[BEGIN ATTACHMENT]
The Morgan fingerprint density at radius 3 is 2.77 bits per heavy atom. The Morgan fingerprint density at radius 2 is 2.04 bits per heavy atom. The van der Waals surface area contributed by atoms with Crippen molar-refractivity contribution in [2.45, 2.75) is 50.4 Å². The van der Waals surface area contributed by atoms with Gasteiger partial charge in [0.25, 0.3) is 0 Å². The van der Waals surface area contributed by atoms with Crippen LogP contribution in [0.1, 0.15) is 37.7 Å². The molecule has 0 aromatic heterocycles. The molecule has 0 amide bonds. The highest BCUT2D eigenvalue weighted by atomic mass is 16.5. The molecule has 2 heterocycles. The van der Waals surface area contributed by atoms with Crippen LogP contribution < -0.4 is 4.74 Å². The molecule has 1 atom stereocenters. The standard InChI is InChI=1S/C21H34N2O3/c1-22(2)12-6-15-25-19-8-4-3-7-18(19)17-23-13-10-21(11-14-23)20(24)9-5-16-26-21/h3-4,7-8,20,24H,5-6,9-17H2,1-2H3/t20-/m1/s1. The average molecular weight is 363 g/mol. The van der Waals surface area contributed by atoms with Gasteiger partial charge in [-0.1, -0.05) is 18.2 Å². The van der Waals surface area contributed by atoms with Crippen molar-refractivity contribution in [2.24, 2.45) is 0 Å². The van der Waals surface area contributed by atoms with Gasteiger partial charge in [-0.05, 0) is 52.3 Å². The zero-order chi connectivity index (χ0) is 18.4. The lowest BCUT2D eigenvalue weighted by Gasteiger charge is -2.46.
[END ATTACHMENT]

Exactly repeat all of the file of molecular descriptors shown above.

The Morgan fingerprint density at radius 3 is 2.77 bits per heavy atom. The Morgan fingerprint density at radius 2 is 2.04 bits per heavy atom. The van der Waals surface area contributed by atoms with Crippen molar-refractivity contribution in [2.45, 2.75) is 50.4 Å². The van der Waals surface area contributed by atoms with Gasteiger partial charge in [0.25, 0.3) is 0 Å². The van der Waals surface area contributed by atoms with Crippen LogP contribution in [0.1, 0.15) is 37.7 Å². The molecule has 0 aromatic heterocycles. The molecule has 0 amide bonds. The highest BCUT2D eigenvalue weighted by atomic mass is 16.5. The molecule has 2 heterocycles. The van der Waals surface area contributed by atoms with Crippen LogP contribution < -0.4 is 4.74 Å². The molecule has 1 atom stereocenters. The standard InChI is InChI=1S/C21H34N2O3/c1-22(2)12-6-15-25-19-8-4-3-7-18(19)17-23-13-10-21(11-14-23)20(24)9-5-16-26-21/h3-4,7-8,20,24H,5-6,9-17H2,1-2H3/t20-/m1/s1. The average molecular weight is 363 g/mol. The van der Waals surface area contributed by atoms with Gasteiger partial charge in [-0.1, -0.05) is 18.2 Å². The van der Waals surface area contributed by atoms with Crippen molar-refractivity contribution in [2.24, 2.45) is 0 Å². The van der Waals surface area contributed by atoms with Gasteiger partial charge in [-0.05, 0) is 52.3 Å². The zero-order chi connectivity index (χ0) is 18.4. The lowest BCUT2D eigenvalue weighted by Gasteiger charge is -2.46.